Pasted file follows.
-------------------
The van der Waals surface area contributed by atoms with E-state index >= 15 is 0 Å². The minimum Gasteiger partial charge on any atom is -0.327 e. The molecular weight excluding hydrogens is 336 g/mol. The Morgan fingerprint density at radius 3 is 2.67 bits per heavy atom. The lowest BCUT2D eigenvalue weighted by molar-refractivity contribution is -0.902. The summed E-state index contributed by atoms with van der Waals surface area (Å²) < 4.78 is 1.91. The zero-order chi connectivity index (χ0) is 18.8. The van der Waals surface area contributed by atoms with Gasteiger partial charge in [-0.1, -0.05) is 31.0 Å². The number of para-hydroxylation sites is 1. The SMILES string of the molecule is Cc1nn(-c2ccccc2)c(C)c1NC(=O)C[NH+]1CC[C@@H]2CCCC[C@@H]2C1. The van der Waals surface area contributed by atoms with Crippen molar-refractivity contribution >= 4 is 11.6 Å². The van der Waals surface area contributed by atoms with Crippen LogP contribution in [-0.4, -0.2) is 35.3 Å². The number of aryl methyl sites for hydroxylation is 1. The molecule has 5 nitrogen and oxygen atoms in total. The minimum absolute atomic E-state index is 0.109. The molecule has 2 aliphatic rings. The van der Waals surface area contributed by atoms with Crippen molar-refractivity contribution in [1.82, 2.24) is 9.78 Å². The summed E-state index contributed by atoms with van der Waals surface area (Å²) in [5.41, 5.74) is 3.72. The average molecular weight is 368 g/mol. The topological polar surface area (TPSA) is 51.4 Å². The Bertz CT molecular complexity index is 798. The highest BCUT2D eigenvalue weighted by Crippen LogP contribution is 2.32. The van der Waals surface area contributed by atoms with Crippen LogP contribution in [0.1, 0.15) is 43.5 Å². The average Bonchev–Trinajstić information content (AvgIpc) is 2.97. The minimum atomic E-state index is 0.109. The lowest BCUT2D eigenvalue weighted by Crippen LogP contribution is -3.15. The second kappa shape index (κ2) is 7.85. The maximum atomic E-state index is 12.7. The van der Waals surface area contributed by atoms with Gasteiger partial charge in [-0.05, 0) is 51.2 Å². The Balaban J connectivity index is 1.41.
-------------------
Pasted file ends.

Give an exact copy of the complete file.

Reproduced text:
The van der Waals surface area contributed by atoms with E-state index >= 15 is 0 Å². The minimum Gasteiger partial charge on any atom is -0.327 e. The molecular weight excluding hydrogens is 336 g/mol. The Morgan fingerprint density at radius 3 is 2.67 bits per heavy atom. The lowest BCUT2D eigenvalue weighted by molar-refractivity contribution is -0.902. The summed E-state index contributed by atoms with van der Waals surface area (Å²) < 4.78 is 1.91. The zero-order chi connectivity index (χ0) is 18.8. The van der Waals surface area contributed by atoms with Gasteiger partial charge in [-0.1, -0.05) is 31.0 Å². The number of para-hydroxylation sites is 1. The SMILES string of the molecule is Cc1nn(-c2ccccc2)c(C)c1NC(=O)C[NH+]1CC[C@@H]2CCCC[C@@H]2C1. The van der Waals surface area contributed by atoms with Crippen molar-refractivity contribution >= 4 is 11.6 Å². The van der Waals surface area contributed by atoms with Crippen LogP contribution in [-0.4, -0.2) is 35.3 Å². The number of aryl methyl sites for hydroxylation is 1. The molecule has 5 nitrogen and oxygen atoms in total. The minimum absolute atomic E-state index is 0.109. The molecule has 2 aliphatic rings. The van der Waals surface area contributed by atoms with Crippen molar-refractivity contribution in [1.82, 2.24) is 9.78 Å². The summed E-state index contributed by atoms with van der Waals surface area (Å²) in [5.41, 5.74) is 3.72. The average molecular weight is 368 g/mol. The topological polar surface area (TPSA) is 51.4 Å². The Bertz CT molecular complexity index is 798. The highest BCUT2D eigenvalue weighted by Crippen LogP contribution is 2.32. The van der Waals surface area contributed by atoms with Crippen LogP contribution in [0.1, 0.15) is 43.5 Å². The average Bonchev–Trinajstić information content (AvgIpc) is 2.97. The minimum atomic E-state index is 0.109. The lowest BCUT2D eigenvalue weighted by Crippen LogP contribution is -3.15. The second kappa shape index (κ2) is 7.85. The maximum atomic E-state index is 12.7. The van der Waals surface area contributed by atoms with Gasteiger partial charge in [-0.05, 0) is 51.2 Å². The Balaban J connectivity index is 1.41.